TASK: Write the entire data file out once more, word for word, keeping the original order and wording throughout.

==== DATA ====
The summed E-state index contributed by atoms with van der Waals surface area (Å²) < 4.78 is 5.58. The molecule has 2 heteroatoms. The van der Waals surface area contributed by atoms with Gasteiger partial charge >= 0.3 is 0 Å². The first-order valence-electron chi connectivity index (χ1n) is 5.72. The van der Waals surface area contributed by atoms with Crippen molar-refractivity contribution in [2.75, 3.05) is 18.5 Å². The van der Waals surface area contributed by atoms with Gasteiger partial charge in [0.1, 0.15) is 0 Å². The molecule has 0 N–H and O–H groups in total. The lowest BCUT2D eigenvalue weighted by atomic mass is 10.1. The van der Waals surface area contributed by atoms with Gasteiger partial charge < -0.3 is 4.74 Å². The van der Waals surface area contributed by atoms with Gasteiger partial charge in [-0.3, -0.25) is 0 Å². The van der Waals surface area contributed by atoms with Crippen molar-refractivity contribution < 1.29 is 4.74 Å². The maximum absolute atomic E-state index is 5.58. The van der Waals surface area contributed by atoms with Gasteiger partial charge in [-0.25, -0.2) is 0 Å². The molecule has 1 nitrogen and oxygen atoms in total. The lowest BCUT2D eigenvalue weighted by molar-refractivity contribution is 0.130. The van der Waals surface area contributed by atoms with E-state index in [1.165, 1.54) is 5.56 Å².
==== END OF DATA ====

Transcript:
The summed E-state index contributed by atoms with van der Waals surface area (Å²) < 4.78 is 5.58. The molecule has 2 heteroatoms. The van der Waals surface area contributed by atoms with Gasteiger partial charge >= 0.3 is 0 Å². The first-order valence-electron chi connectivity index (χ1n) is 5.72. The van der Waals surface area contributed by atoms with Crippen molar-refractivity contribution in [2.75, 3.05) is 18.5 Å². The van der Waals surface area contributed by atoms with Gasteiger partial charge in [0.1, 0.15) is 0 Å². The molecule has 0 N–H and O–H groups in total. The lowest BCUT2D eigenvalue weighted by atomic mass is 10.1. The van der Waals surface area contributed by atoms with Gasteiger partial charge < -0.3 is 4.74 Å². The van der Waals surface area contributed by atoms with Gasteiger partial charge in [-0.3, -0.25) is 0 Å². The van der Waals surface area contributed by atoms with Crippen molar-refractivity contribution < 1.29 is 4.74 Å². The maximum absolute atomic E-state index is 5.58. The van der Waals surface area contributed by atoms with Gasteiger partial charge in [-0.25, -0.2) is 0 Å². The molecule has 1 nitrogen and oxygen atoms in total. The lowest BCUT2D eigenvalue weighted by molar-refractivity contribution is 0.130. The van der Waals surface area contributed by atoms with E-state index in [1.165, 1.54) is 5.56 Å².